The U.S. Patent and Trademark Office has endorsed a Web-browsing patent that Microsoft is accused of infringing, dealing a setback to the software company.
In a decision unveiled Wednesday, the office reconfirmed a patent held by Eolas Technologies that allows interactive content to be embedded in a Web site, which is a common practice on the Internet. Eolas is a spin-off of the University of California.
According to a news release from the university, the patent office completed a “re-examination process” on the original patent, which was published in November 1998, and plans to issue a re-examination certificate to uphold its validity.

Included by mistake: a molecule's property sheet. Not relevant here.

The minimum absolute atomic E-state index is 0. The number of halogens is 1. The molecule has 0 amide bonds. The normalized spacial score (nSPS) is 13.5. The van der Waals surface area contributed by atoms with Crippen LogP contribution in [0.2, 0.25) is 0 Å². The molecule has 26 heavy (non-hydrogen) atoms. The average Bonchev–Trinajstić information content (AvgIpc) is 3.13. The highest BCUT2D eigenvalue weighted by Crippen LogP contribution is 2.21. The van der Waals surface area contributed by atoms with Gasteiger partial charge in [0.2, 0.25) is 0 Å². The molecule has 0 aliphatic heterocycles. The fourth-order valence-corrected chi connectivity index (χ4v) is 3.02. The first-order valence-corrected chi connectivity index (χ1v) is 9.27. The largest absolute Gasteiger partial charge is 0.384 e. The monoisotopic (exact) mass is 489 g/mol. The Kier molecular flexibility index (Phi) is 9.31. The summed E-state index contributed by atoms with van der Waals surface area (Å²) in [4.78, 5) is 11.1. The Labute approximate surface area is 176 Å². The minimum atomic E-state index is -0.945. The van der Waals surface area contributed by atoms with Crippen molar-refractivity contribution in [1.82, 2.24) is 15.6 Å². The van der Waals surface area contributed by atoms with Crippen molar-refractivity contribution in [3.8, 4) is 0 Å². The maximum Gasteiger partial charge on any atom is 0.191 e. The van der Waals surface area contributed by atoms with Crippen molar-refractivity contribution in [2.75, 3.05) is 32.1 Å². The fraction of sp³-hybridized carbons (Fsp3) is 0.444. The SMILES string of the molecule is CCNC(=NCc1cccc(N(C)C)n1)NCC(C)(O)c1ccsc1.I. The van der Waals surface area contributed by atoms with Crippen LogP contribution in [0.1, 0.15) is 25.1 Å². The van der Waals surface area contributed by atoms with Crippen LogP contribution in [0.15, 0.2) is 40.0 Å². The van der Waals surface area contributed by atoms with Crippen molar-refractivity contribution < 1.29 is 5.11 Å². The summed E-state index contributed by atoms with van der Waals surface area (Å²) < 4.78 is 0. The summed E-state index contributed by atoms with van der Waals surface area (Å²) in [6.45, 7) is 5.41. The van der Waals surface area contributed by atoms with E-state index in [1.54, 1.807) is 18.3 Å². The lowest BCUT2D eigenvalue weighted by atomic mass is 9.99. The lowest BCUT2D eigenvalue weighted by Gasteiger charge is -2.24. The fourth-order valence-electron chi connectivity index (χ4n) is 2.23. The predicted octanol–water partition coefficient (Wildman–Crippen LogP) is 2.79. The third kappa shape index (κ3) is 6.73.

“We are gratified that the patent office’s re-examination has validated its original evaluation of the University’s unique contribution to the technology, which fuels the Internet,” said James Holst, general counsel for the University of California, in the release. “This decision ensures that the patent rights of the public institution that developed this technology, a significant innovation with wide-reaching public benefits and use, will be protected.”
In a statement, Microsoft said it is studying the patent office’s decision but still plans to present its side of the argument at the retrial as scheduled. “We are confident we will achieve a successful resolution,” the company said.